The ArtCat calendar is closed as of December 31, 2012. Please visit Filterizer for art recommendations.



Unsound Practice

Dutch Kills Gallery
37-24 24th Street, Suite 402, 718-784-2737
Long Island City
September 1 - September 14, 2009
Reception: Saturday, September 5, 6 - 9 PM
Web Site

Opening night:

9:00 pm Performance: Live Sound/Video Performance by Twistycat

Special Video Screening: Gaia Persico, KAMouflage Films – Rosebud Pettet and Kirt Markle

Curated by Christine Kennedy

Featuring Virginia Batson, Matthew Callinan, Jools Johnson, Tom McCloskey Jo-ey Tang, Mikel Telleria and Marjorie Van Cura

Dutch Kills Gallery is pleased to announce “Unsound Practice,” September 1-14, a group exhibition showcasing seven artists whose work investigates the interplay of visual art, sound and text. The exhibition will be on view from September 1-14, 2009. A reception for the artists will be held on Saturday, September 5th, from 6 to 9 p.m.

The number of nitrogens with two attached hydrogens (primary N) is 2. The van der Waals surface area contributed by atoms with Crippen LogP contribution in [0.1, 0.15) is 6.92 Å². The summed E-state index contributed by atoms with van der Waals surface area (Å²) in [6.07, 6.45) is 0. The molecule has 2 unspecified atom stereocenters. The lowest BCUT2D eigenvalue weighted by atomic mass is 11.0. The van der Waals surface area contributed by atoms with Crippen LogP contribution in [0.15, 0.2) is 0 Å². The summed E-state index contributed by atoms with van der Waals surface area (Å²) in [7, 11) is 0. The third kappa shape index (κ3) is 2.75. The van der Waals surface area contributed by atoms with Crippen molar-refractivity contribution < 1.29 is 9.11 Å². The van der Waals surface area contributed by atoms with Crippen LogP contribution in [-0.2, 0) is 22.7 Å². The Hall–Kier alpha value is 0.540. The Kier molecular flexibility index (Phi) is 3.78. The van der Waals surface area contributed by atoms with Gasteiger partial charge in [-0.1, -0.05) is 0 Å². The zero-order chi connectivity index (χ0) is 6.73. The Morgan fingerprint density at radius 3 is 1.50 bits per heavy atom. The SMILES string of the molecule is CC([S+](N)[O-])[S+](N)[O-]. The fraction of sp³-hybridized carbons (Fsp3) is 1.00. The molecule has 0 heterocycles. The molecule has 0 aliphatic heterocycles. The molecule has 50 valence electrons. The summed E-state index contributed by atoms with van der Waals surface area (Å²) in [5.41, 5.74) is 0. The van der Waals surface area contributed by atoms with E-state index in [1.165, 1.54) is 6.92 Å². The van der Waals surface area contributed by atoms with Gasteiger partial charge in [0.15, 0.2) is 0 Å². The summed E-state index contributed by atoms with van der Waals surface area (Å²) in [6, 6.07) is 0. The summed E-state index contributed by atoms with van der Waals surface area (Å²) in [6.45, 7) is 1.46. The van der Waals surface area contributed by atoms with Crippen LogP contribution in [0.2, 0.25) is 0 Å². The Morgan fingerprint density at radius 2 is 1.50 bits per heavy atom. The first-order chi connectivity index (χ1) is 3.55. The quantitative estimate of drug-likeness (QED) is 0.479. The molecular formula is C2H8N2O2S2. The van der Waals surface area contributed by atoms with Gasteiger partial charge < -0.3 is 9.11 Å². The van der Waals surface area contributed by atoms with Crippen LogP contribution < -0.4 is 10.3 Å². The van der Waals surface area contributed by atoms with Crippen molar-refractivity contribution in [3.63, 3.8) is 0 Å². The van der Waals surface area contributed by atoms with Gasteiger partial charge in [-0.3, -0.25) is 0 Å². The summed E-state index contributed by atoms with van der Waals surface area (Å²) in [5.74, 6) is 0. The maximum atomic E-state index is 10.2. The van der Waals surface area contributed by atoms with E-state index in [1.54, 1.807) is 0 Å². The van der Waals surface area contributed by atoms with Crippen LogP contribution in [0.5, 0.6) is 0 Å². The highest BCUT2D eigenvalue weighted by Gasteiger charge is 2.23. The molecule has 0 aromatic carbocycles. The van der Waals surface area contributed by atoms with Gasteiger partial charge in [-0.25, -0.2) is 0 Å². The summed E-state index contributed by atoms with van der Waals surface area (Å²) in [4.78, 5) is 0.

Featuring the work of Virginia Batson, Matthew Callinan, Jools Johnson, Tom McCloskey, Jo-ey Tang, Mikel Telleria and Marjorie Van Cura, this exhibition takes as its point of departure the contemporary experience of an excess of “noise.” If the phenomenon of “noise” characterizes the information age, constituting a soundscape of competing voices, textual and discursive networks, transmissions and communications— how has this transformed both what and how we “see;” how do such plurivocal emissions –as well as their suppression, loss or erasure—influence contemporary image-making and the cultural production and status of works of art?